By: Kay-Dee Mashile
I remember that day vividly! It was the Sunday after Module 2 and a fellow Activator lady and I were walking from the Shoprite that’s at Adderley Street, Cape Town, to meet the rest of the group at the Company Gardens. We shared about our lives as we walked… at some point, we spoke about the issue of womaning; I think it was in reference to the topics discussed during our ActivaTEDtalks the previous day. Two strong black female leaders, academics at that, talking in the safety of mutual understanding… she said something that stayed with me to this day. She said, “Everyone kept on saying that I should be strong when uMama (her grandmother) passed away. But I wasn’t okay! I couldn’t be strong… I am not a rock. I’m not even supposed to be a rock…” and this reminded me of the words Casca had said during one of the sessions, I think it was at the same ActivaTEDtalks session… he said, and I quote, “The struggle of women is unnecessary. Women shouldn’t have to struggle. Men must stop subjecting women to an unnecessary struggle…” these two statements are the anchor that holds this article.
No human being is, in fact, born hard. We are all born fragile and vulnerable; every touch can literally make or break us. Equally so, no woman is innately a rock. Something happens to the woman which hardens and subjects her to a rocky status. The famous saying, Wathint’ umfazi wathint’ imbokodo, proves this point… because, as it translates, it is when a woman is struck that she then becomes a rock. Hardness is a response to a hit, a strike, from people and situations. It is rather unfortunate that the very unnecessary striking of women has become so normal in society that we have acquainted ourselves with hardness that we even celebrate it as strength. When, in actual fact, these rocks are merely tombstones that serve as reminders of what was once a strong woman.
Whatever you believe, it is a universal truth that every living thing was created as it is because it can only serve its purpose best in that specific form… the birds, bees, lions, monkeys, and even plants; everything in nature is structured exactly how it must be to function optimally in itself and in relation to other created things. The same is true for women. Women are not tender and nurturing by accident, it is in a woman’s nature to be “soft”. Forcing a woman to go against her natural need to love and care, to birth and build, thus goes against the natural working of things. In short, subjecting women to rocky states robs society of the role that women are meant to play. That woman who has to work twice as hard to progress has to sacrifice the time she could have used to raise her children in efforts to provide for them. Equally, women were never meant to father their children, it is the strike of absent fathers that hardens women to a point being able to raise their children on their own. Their ability to do so should, however, not be seen as an invitation to keep on striking women into single motherhood.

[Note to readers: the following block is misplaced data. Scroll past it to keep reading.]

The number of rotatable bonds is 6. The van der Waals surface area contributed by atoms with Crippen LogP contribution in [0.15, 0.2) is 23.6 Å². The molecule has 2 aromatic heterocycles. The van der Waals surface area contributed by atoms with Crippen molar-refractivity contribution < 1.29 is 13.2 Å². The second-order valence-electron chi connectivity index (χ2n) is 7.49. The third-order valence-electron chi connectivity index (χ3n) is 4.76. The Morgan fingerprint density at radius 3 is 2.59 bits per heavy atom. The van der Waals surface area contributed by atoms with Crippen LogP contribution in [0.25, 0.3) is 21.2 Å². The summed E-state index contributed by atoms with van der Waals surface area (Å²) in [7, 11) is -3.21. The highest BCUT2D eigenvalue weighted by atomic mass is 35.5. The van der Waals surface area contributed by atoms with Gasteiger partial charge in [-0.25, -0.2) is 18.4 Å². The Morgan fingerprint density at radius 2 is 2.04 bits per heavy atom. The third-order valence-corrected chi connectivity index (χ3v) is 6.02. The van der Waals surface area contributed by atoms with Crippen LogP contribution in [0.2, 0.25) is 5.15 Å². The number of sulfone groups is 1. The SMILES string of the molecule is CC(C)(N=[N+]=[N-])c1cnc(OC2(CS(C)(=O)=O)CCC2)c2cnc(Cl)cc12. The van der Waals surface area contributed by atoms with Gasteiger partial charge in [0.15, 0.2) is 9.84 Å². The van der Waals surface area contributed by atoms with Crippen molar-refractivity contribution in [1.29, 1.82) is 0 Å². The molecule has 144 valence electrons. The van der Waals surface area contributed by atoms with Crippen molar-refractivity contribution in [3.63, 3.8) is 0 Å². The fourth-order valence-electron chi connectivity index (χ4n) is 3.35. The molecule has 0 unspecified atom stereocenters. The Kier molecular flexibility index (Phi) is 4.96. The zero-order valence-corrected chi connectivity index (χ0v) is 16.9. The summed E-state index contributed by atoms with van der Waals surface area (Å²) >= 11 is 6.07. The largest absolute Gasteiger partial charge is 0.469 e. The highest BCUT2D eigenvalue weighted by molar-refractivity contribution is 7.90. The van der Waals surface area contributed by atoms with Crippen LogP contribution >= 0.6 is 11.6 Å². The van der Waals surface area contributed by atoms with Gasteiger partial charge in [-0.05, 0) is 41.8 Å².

Take for instance the Lion Mama lady who fought three men off of her daughter and, in the process, stabbed one of them to death. Although her actions were indeed brave, she was a victim nonetheless. She was actually victimised way more than most… She was first a victim of the rape of her child, then a victim of the justice system that accused her of murder when all she did what protect her daughter, lastly, she was a victim of public opinion. Society’s expectation of her to be rock hard during the hardest of seasons may have robbed her of the opportunity to express the hurt and trauma she experienced. Being expected not to show her true feelings may even keep her from healing…
While there is nothing wrong with celebrating the strength of women, there is certainly no reason to subject women to situations that force them to be strong, unnecessarily so. Should there be something that strikes a woman into rock mode; society should not banish her into the Stone Age for the rest of her life. Instead, we should strive to help women heal from the generations of oppression and hurt. We should create safe spaces for women to work through their pain and reclaim the true strength that lies in their ability to build and nurture. It is good and well to celebrate Amaqhawekazi, but we must be careful not to create the misconception that women can take violence and oppression. Women have taken injustices for way too long, we must now actively look at ways to facilitate healing for women while socialising men to stop subjecting women to unnecessary struggles.
What part will you play? All abuse is unnecessary, we can actually live without it, and we should. Every day should be a Day of Activism against the very UNNECESSARY Abuse of Women and build a society where women are not rocks. And if you are a man, make it a point that you educate other men to respect and protect women – if you don’t strike her, she will never have to become a rock.